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By Bryant C. Broder, ACSP
"Wrap it up, I'll take it!" sounds like the lyrics from an oldThunderbirds song, but I'm actually referring to a Class II medical deviceregulated by the Food and Drug Administration (FDA). Many well-known expertshave written about wraps during the last 50 years. The most readily recognizableindividuals to central service professionals are John J. Perkins, V. Greene, DanMayworm, William Rutala, David Weber, C Hunstiger, Martha Spaulding and BarbaraStanewick. Several organizations have published articles and guidelines inreference to wraps as well, including the FDA, the Association for theAdvancement of Medical Instrumentation (AAMI), the Association for Professionalsin Infection Control and Epidemiology (APIC), the Association of periOperativeRegistered Nurses (AORN) and the Joint Commission on the Accreditation ofHealthcare Organizations, and I'm sure I'm missing a few.
The Pros and Cons
There are several advantages to sterilization wraps; they are reusable anddon't retain memory, they are easily drapable and they can be configured in manydifferent sizes and shapes. Some disadvantages of their use are that thelaundering, repair and the inspection process required can dramatically add tocosts, sequential wrapping is essential, and most importantly, it is the leasteffective packaging practice with regard to maintaining sterility; cloth wrapscannot support all methods of current sterilization practices.
Even considering the advent of newer fabrics in the last half of the 20thcentury -- fabrics made from non-woven materials, barrier cloth (272 to 288thread count), spun-bonds, micro fibers -- and manufacturing methodologies thathave increased effectiveness and lowered costs, cloth wraps still are notappropriate for all sterilization methodologies.
A Brief History of Wraps
Sterilization wrappers have been around for about 80 years. They were firstmade out of 140-count (140 threads to the inch) muslin. Non-woven materials thatproduced an effective tortuous path were introduced in the 1960s. Non-wovenmaterials are generally suitable for steam and ETO sterilization because theyresist wicking, have little memory and can be opened aseptically.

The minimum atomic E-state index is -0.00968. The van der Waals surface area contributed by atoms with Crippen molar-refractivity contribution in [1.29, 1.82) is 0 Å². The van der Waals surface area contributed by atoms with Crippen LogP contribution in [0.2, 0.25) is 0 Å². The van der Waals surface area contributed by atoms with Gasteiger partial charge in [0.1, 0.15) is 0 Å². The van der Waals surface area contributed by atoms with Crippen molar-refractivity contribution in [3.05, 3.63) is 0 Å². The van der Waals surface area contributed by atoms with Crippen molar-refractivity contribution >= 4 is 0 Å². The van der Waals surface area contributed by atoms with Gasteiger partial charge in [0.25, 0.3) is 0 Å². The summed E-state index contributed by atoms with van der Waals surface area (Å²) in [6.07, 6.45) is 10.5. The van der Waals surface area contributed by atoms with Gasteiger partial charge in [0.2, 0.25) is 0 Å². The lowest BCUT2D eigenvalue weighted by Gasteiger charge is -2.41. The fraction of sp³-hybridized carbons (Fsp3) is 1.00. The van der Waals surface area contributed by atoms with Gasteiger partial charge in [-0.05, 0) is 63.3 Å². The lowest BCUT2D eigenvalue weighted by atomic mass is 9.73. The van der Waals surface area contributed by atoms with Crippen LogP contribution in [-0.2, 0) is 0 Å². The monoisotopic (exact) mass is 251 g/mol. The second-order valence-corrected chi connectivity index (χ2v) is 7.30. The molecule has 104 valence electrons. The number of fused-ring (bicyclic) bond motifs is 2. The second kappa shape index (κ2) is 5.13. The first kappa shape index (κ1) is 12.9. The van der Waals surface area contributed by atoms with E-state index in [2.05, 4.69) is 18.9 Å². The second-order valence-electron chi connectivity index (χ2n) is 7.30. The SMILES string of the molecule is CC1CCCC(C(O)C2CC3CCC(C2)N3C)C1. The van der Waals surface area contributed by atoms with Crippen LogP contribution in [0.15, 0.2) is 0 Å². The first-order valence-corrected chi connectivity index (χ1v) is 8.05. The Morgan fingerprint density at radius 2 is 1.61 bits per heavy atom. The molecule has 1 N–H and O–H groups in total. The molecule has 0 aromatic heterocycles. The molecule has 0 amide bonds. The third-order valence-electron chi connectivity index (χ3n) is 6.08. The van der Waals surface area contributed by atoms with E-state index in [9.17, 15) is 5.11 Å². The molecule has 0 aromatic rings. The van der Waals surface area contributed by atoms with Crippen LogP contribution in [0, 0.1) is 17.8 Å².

Barrier cloth, which is the equivalent of two 140-count muslin wrappers, alsoallows for adequate use of steam and ETO sterilization. Barrier cloth, as withmuslin and non-woven fabrics, must be laundered, inspected, and de-lintedbetween uses and has the propensity to retain some moisture in the process.
With the advent of polypropylene came the development of spun-bond wraps thatproduced superior strength, permeability and barrier properties. The wrapspossess adequate wicking capabilities, but may require increased drying times.They retain little or no memory, have good barrier qualities and are notreusable.
The FDA classification of Class II medical devices 21 CFR #20 Quality SystemRegulation and Good Manufacturing Processes puts wrappers in a category alongwith surgical lasers, physical/chemical sterilization process indicators,sterilizers, general and plastic forceps, some fiber optics and surgical cuttingtools.
Key Characteristics of Sterilization Wraps
Most experts and organizations agree on several key characteristics ofwrapping and packaging:
Diversify Your Options
The AAMI, FDA, AORN, JCAHO and groups such as American National StandardsInstitute (ANSI), the American Society for Healthcare Central ServiceProfessionals (ASHCSP), the International Association of Healthcare CentralService Materiel Management (IAHCSMM) and textile industry all have standards,recommended practices and requirements dealing with wrappers and packaging. Ihave found that it is best practice to make use of multiple wrapping andpackaging options, as well as utilize several methods of sterilization.
So, before you "wrap it up and take it" to be sterilized, check outyour options. Make sure you chose the appropriate wrapper or packaging methodbest suited for the sterilization method to be employed.
The author wishes to acknowledge Sandy Buhler, manager of professionalrelations, and Clarita Lewis, product manager, of Kimberly Clark Healthcare, forproviding technical material for this article. Additional background informationcame from "The Principles and Methods of Sterilization in HealthSciences" by John J. Perkins, IAHCSMM, 3rd edition of "The CentralService Technical Manual," ASHCSP's 4th edition "Technician TrainingManual," Dan Mayworm's 1984 article titled, "Sterile Shelf Life andExpiration Dating," Martha Spaulding's 1999 article in Infection ControlToday magazine titled, "Breakthrough Still Needed for SterilizationWraps," "Choosing a Sterilization Wrap for Surgical Packs" byWilliam Rutala and David Weber, and Barbara Stanewick's presentation,"Surgical Textiles: Expectations and Outcomes," at the 2000 ASHCSPconference in Denver.
Bryant C. Broder, ACSP, is the manager of surgery processing at SaintMary's Mercy Medical Center in Grand Rapids, Mich. and president of the AmericanSociety for Healthcare Central Service Professionals (ASHCSP).